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Web-only Exclusives
November 30, 2000

From Our Correspondent: Hirohito and the War
A conversation with biographer Herbert Bix

From Our Correspondent: A Rough Road Ahead
Bad news for the Philippines - and some others

From Our Correspondent: Making Enemies
Indonesia needs friends. So why is it picking fights?

Asiaweek Time Asia Now Asiaweek story

THE SECRET OF SURVIVAL

As butter runs out, Suharto sticks to his guns

By Ricardo Saludo


"ALL POWER IS A trust," said the 19th century British prime minister, Benjamin Disraeli. In mid-May, as the worst rioting ever in Jakarta raged, Suharto, ruler of Indonesia since 1966, seemed to agree. During a break from the G-15 summit of developing nations in Cairo, the president told a group of compatriots that he was willing to quit if the people had lost trust in him. But long-time watchers of the wily Javanese despot had their doubts he would bow out so easily. And they were right to put less value in Suharto's calculated statements and more in his proven ability to bounce back, banking on an army he had dominated for 32 years.

Having survived a communist coup attempt in September 1965 and seized power in a counter-coup, General Suharto, 77 next month, had always been extra careful to ensure that the security forces - now 460,000 strong - would be staunchly loyal. He paid particular attention to units around Jakarta, like the Kostrad strategic reserve, with which Suharto launched his counter-putsch in 1965. The 20,000-man unit is now under a son-in-law of his, Lt.-Gen. Prabowo Subianto. That military clout seemed in evidence on May 18: after meetings with Suharto and top generals, Defense Minister and Armed Forces Commander Gen. Wiranto declared that the military found "no legal basis" for a call by leaders of Parliament for the president to resign.

To keep army control, Suharto had cut down any emerging rival. "His main failing," says a senior military officer, "has been to consistently block people who might threaten his power" - creating Asia's biggest succession problem. He retired or outmaneuvered generals he was wary of. Early in the decade, he kicked armed forces chief Benny Murdani upstairs to defense minister and eventually out of the cabinet. At one point, Murdani complained to the strongman about policies, wrongly thinking he had allies in the armed forces behind him. In 1974, intelligence chief and deputy army commander Sumitro began eclipsing the president, but he had to quit over his moderate tack toward student protests against Suharto and Japanese business. They degenerated into arson and looting - allegedly after the president's men infiltrated the picket lines.

Since he rose to power, Suharto had displayed a remarkable ability to twist and turn meticulously through the mire of politics. His reform gambit last week, complete with a delegation of Muslim leaders, was a clear attempt to defuse tension and win over a segment of the Muslim majority. Many Javanese attributed his skill to "the gift of the gods," or wahyu. Suharto himself had long been known to rely on the advice of dukun or soothsayers. In one memorable meeting in 1975, he invited Australian prime minister Gough Whitlam to the cave where he meditated. The tall visitor was apparently so impressed that his government later turned a blind eye to Indonesia's 1975 invasion of East Timor.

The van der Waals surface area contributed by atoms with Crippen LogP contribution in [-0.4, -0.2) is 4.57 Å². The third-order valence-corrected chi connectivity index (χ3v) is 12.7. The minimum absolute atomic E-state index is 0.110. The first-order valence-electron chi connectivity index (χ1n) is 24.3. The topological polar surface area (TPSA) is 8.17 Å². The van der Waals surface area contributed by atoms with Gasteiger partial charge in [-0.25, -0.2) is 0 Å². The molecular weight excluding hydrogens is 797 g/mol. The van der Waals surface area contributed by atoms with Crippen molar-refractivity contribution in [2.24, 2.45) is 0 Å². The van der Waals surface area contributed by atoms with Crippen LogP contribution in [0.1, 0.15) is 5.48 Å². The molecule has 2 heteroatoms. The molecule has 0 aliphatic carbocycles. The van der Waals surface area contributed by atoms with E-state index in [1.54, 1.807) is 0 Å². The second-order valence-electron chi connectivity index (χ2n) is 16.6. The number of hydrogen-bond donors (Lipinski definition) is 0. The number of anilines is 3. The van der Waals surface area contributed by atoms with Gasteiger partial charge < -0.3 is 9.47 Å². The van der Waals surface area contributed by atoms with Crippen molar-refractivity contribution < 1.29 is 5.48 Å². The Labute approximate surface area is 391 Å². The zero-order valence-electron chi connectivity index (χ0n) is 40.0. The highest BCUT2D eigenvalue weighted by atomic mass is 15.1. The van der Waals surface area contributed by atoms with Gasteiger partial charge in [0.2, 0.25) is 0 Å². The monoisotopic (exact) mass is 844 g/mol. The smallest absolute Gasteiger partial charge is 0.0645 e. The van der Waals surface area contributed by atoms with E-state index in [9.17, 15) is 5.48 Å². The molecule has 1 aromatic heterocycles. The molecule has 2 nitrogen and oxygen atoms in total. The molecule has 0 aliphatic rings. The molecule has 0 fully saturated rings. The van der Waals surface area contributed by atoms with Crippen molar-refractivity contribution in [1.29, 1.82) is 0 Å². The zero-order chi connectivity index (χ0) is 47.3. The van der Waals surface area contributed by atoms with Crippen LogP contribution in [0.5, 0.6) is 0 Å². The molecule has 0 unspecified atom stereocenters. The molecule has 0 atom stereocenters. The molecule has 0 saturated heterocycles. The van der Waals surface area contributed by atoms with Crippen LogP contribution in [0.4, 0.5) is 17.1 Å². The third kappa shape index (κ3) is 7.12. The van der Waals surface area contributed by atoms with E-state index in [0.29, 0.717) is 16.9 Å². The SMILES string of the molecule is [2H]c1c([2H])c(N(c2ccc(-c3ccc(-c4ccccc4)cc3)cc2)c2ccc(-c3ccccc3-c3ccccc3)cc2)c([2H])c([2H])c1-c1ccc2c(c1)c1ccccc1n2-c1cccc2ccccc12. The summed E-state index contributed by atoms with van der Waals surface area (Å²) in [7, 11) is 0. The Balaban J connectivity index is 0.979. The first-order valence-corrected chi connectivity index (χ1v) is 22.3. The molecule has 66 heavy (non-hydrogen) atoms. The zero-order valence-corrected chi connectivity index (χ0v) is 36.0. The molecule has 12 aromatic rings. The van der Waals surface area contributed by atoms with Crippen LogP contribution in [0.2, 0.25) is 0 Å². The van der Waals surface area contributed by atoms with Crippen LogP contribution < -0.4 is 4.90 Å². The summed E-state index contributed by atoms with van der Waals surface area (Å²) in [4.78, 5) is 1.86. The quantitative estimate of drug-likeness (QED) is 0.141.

But Suharto was thought to have lost a measure of wahyu with the death of his blue-blooded wife Ibu Tien in 1996. He supposedly tried to regain it with the marriage last year of his son Tommy to a member of the Mangkunegoro royal family of Solo, central Java. Whether or not the mystic touch was crucial, Suharto has certainly seen his political fortunes slide since his wife's death. Just two months later in June 1996, his ouster of Sukarno's popular daughter, Megawati Sukarnoputri, as head of the opposition Indonesian Democratic Party triggered the biggest protests in Jakarta in years. Then 1997 brought the Asian currency crisis, which saw the rupiah lose as much as 85% of its value and Indonesia enter its worst recession ever.

The regional crisis dislocated the other key source of Suharto's power: Indonesia's economic boom. Under his rule, tens of millions of Indonesians rose out of destitution, slashing the incidence of poverty from 64% of the population in 1975, to 11.4% 20 years later. That made most Indonesians willing to put up with the autocracy and corruption of the regime. Even if his family companies and foundations milked Indonesia, they also spread largess to build grassroots support.

Suharto learned early to use his position to make money, as Central Java commander in the mid-1950s. His superiors had encouraged him to supplement funds with businesses on the side. Thus grew his dealings with such longtime cronies as Mohamad "Bob" Hasan and Liem Sioe Liong. But Suharto evidently went too far and was relieved of his command.

Today, as the economy crumbles and unrest mounts, Suharto still maintains his regal bearing and feudal distance, even smiling at the end of his May 19 televised address on his reform plan. But in fact, he has again retreated behind his last line of defense: armed might. Thus he took and maintained power in the past, unflinching at the hundreds of thousands of casualties which attended defining moments in his rule, including the Timor annexation.

But this time, even his army may no longer care to stanch history's tide. "The march of freedom is irreversible," says president-elect Joseph Estrada of the Philippines about the Indonesian political crisis. "You cannot be a dictator forever." Now, Suharto may find that even the soldiers he had relied on for decades have shifted their loyalty to the people.

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